Published May 1, 1999
Twice Upon a Yesterday, whose British title was The Man With Rain in His Shoes, was directed by Maria Ripoll as a pretty transparent imitation of Sliding Doors but without very much of that film’s wit or stylishness. I have nothing in principle against this kind of metaphysical fable and think of its great exemplar, Groundhog Day, as one of the best films of the decade. But Groundhog Day was funny as well as profound, and Twice Upon a Yesterday is, well, not funny (it hardly tries to be) and not even very profound. Its basic idea is to make real one of the parallel but inescapably unreal lives that we all wonder about from time to time — the roads not taken, the might- have-beens — but in the end there doesn’t appear to the spectator to have been any particular reason for doing so.
The story concerns an unsuccessful, slovenly and temperamental actor called Victor Bukowski (Douglas Henshall) who, despite his Slavic name, speaks with a Glaswegian burr. Having slept with one of his cast-mates in a play he is doing in London, he comes home and confesses all to his live-in girlfriend, Sylvia (Lena Headey). She breaks off the relationship and soon meets Dave (Mark Strong) at the gym. As the film opens, it is eight months later and Sylvia is about to marry Dave. Victor is desolate at the thought of losing her. If only he could go back in time and undo what he has done! After an encounter with a mysterious barmaid (Elizabeth McGovern), he wanders drunk in the rain, climbs into a dumpster and asks a couple of garbage men to haul him away.
But the garbage men turn out to be modern day embodiments of the principal characters in Don Quixote who call themselves Don Miguel (Eusebio Lázaro) and Raphael (Guillermo Salmerón). They offer him the chance to live the last eight months over again. His life, they tell him is “a kite tangled in a tree: go and disentangle it.” Suddenly he finds himself once again on his way home to Sylvia on the day he made the mistake of telling her of his sexual adventure. He is overjoyed and resolves not only to treat her differently but also to clean up his life in other ways. In his new life, he not only has what he previously realized too late to be his true love, but he also begins to be more successful professionally and personally.
Until things begin to go wrong. The advice of his obnoxious friend, Freddie (Neil Stuke), never to give too much, always to “leave ‘em wanting more,” proves unhappily to be correct. Bored with her new, perfect boyfriend, Sylvia now becomes the one ripe for an affair. And Dave is still going to the gym in the new life as he was in the old. Victor is now the jealous one, trying out different ways to discover the truth (“I was just tidying up today,” he says in the midst of the squalor of their apartment, “and picked up your jacket and a pair of men’s pants [i.e. underpants] fell out”); she is the one who has to confess and move out. But otherwise he is in exactly the same place he was in his other life, with only the sense of being the innocent party to comfort him.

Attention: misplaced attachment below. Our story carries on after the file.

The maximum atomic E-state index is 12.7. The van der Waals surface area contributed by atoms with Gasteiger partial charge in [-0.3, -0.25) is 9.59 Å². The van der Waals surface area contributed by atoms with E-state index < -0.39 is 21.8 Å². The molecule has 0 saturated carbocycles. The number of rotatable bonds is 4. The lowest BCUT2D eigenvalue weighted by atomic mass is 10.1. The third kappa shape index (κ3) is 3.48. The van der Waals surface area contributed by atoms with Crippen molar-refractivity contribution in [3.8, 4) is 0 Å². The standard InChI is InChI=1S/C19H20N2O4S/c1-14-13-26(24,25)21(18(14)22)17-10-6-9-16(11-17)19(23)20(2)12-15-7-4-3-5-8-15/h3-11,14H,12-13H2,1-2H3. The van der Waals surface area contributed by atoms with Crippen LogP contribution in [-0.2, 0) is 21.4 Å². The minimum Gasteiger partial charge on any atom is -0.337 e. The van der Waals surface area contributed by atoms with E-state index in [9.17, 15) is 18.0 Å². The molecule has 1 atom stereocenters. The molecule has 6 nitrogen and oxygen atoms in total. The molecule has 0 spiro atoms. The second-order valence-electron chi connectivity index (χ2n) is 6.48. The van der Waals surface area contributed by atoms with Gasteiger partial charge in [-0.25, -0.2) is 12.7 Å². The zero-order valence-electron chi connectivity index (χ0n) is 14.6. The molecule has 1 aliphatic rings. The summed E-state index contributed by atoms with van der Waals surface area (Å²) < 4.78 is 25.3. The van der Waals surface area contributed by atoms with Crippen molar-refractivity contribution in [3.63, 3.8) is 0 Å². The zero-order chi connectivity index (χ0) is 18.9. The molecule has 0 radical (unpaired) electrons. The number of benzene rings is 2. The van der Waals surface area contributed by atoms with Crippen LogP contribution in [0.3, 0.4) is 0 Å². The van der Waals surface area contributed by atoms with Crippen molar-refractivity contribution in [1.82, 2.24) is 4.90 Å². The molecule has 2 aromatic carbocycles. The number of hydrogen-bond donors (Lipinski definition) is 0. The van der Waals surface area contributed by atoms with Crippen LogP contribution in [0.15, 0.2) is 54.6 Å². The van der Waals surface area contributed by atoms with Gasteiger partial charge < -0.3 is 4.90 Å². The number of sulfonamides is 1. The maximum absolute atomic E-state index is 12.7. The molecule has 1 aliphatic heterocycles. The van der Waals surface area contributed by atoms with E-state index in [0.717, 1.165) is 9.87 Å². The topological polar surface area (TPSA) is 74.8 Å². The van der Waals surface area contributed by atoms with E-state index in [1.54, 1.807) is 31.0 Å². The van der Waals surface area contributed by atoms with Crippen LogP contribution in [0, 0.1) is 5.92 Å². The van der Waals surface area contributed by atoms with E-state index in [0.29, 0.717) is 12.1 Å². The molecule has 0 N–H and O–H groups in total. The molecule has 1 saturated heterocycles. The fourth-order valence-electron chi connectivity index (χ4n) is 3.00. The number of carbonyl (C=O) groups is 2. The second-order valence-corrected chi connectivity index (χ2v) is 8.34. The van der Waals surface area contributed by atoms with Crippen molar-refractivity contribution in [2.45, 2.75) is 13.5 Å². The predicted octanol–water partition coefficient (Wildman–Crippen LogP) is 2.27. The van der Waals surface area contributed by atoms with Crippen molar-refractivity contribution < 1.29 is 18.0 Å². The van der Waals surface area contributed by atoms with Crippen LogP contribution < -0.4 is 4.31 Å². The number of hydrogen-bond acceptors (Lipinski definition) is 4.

If the film had ended at this point, I would have felt more sympathetic towards what it is trying to do. It would have made a moral point, though perhaps not a very strong one, about the immutability of fate. But of course it doesn’t. The tables are turned even more completely, as Victor meets the beautiful Louise (Penelope Cruz), falls in love and plans to marry while Sylvia tires of Dave and is smitten with the same regrets he, Victor, had in the original version of his life. If only she could go back and do things differently. . . Can she? The ending leaves the question unanswered, but hints at a kind of infinite regress of differently lived lives as each of the two lovers in turn — and who knows who else besides? — may hope to receive the one indulgence that we know Heaven never grants.
What is the point? If, as the film seems to suggest, love is simply a matter of contingency, can there ever be any such thing as “real love”? And if not, it hardly seems worth the trouble to explore a different dimension and relive one’s life (several’s life?) as if it were still in some sense a single thing, only to arrive at such a disappointing conclusion. The point seems to amount to not much more than the pedestrian one that in different lives you’d get different results — even be a different person. Yeah? So? Artistically it seems like playing tennis with the net down, as Robert Frost said of free verse. Better to respect the boundary noted by Auden when he wrote:
Clear, unscaleable ahead
Rise the Mountains of Instead
From whose cold, cascading streams,
None may drink, except in dreams.